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Abstract

  1. Top of page
  2. Abstract
  3. INTRODUCTION
  4. UNLEARNING IN OTHER DISCIPLINES
  5. DISCUSSION
  6. REFERENCES

Knowledge is a dynamic thing. It is not static. It is constantly changing, challenged and tested against new and different ideas, applied and judged in different contexts and recast by people. The life cycle of knowledge is dynamic and chaotic. It reflects the human thought process. It is different from the information cycle which is linear and predictable. A critical step in the knowledge life cycle is “knowledge validation/invalidation.” Too often, this step takes the form of a check against an existing stock of information. The result is what we might call – knowledge sub optimization. What does it take to do a deep validation/invalidation of knowledge?


INTRODUCTION

  1. Top of page
  2. Abstract
  3. INTRODUCTION
  4. UNLEARNING IN OTHER DISCIPLINES
  5. DISCUSSION
  6. REFERENCES

Four panelists discuss the concept of learning, unlearning and relearning in the context of information science, knowledge sciences and the future knowledge society. The premise of this panel discussion is that in order to truly evaluate knowledge – new or existing – people have to have the capacity to unlearn and relearn what they know they know. Unlearning is an emerging area of research aligned with education, psychology, neurosciences, organizational learning, and knowledge sciences. The ability to unlearn – to step outside our existing knowledge base and our knowledge comfort zone – is critical to a 21st century knowledge society. Futurists such as the Tofflers (1995) and Gibson et al (1998) have suggested in the future illiteracy will be judged not by one's ability to read or write but to the capability to learn, unlearn and relearn. The future will belong to those who can unlearn the fastest.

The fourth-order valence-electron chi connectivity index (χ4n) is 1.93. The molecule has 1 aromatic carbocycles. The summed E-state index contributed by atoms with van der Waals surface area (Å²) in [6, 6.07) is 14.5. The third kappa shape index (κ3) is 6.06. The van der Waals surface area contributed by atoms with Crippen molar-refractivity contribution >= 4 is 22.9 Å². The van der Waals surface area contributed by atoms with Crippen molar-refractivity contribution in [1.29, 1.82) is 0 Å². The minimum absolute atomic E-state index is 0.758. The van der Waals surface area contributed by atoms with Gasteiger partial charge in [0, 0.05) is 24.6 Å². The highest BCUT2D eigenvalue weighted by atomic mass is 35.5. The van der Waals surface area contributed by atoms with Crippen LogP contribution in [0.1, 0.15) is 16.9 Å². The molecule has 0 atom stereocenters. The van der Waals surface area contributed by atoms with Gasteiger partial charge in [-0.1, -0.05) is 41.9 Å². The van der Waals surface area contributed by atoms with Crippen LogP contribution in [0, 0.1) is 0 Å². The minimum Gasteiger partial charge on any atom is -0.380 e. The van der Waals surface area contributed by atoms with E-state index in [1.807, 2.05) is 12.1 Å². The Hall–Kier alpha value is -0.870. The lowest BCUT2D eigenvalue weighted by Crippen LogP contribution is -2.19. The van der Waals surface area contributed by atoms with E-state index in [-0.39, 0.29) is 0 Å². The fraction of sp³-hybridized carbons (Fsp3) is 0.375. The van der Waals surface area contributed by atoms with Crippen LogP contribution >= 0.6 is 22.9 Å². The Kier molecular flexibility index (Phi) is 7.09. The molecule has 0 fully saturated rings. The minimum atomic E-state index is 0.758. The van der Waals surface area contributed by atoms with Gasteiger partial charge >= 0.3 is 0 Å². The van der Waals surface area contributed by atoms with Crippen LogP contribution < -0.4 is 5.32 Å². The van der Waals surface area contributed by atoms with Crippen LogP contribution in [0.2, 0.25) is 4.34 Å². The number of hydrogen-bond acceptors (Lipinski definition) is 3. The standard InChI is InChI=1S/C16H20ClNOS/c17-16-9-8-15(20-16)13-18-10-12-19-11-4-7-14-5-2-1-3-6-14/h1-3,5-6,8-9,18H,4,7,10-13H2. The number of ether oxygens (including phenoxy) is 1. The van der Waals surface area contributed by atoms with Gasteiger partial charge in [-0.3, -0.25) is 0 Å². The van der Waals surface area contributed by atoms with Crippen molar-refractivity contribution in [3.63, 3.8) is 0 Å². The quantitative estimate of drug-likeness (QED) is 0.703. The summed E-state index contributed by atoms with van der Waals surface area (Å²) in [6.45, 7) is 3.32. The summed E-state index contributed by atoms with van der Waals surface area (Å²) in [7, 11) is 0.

UNLEARNING IN OTHER DISCIPLINES

  1. Top of page
  2. Abstract
  3. INTRODUCTION
  4. UNLEARNING IN OTHER DISCIPLINES
  5. DISCUSSION
  6. REFERENCES

Unlearning takes the form of knowledge invalidation in the Knowledge Life Cycle (McElroy 2003). Our ability to unlearn is essential to our ability to relearn (Senge 2006). Unlearning has been introduced to many economic sectors and academic disciplines, including economics (Cochrane 2009) (Casillas et al 2010), neurosciences (Christos 1996) (Welsh 1992), education (Dinur 2001) (Richardson 2011) (Schmidt et al 2010), psychology (Kuo 1929) (Postman 1965), (Macdonald 2002), artificial intelligence (Case & Modelius 2008), engineering (Akgun et al 2007), indigenous culture (Porter 2010), and physics (Sefton 2009) to cite only a handful of examples.

DISCUSSION

  1. Top of page
  2. Abstract
  3. INTRODUCTION
  4. UNLEARNING IN OTHER DISCIPLINES
  5. DISCUSSION
  6. REFERENCES

The implication of unlearning and relearning is clear to knowledge scientists. While unlearning is a core concept in Knowledge Sciences it has received little attention from the information science community. The concept of unlearning has significant implications for the fields of information science, information technology and knowledge science. What does this mean the field of information science and technology? We celebrate our wonderful history and the knowledge base that we have developed. How often, though, have we critically evaluated old knowledge and decided that it is time to unlearn something? When that happens, how do we unwire our brains? How do we decide to stop promoting these ideas?

The panelists introduce the topic of unlearning and place it in the context of the knowledge life cycle, systems thinking and organizational learning. Two examples of knowledge that might be exposed to unlearning in the field of information science are considered, specifically the DIKW (Data-Information-Knowledge-Wisdom pyramid) and some classical theories underlying cataloging, classification and indexing.

REFERENCES

  1. Top of page
  2. Abstract
  3. INTRODUCTION
  4. UNLEARNING IN OTHER DISCIPLINES
  5. DISCUSSION
  6. REFERENCES
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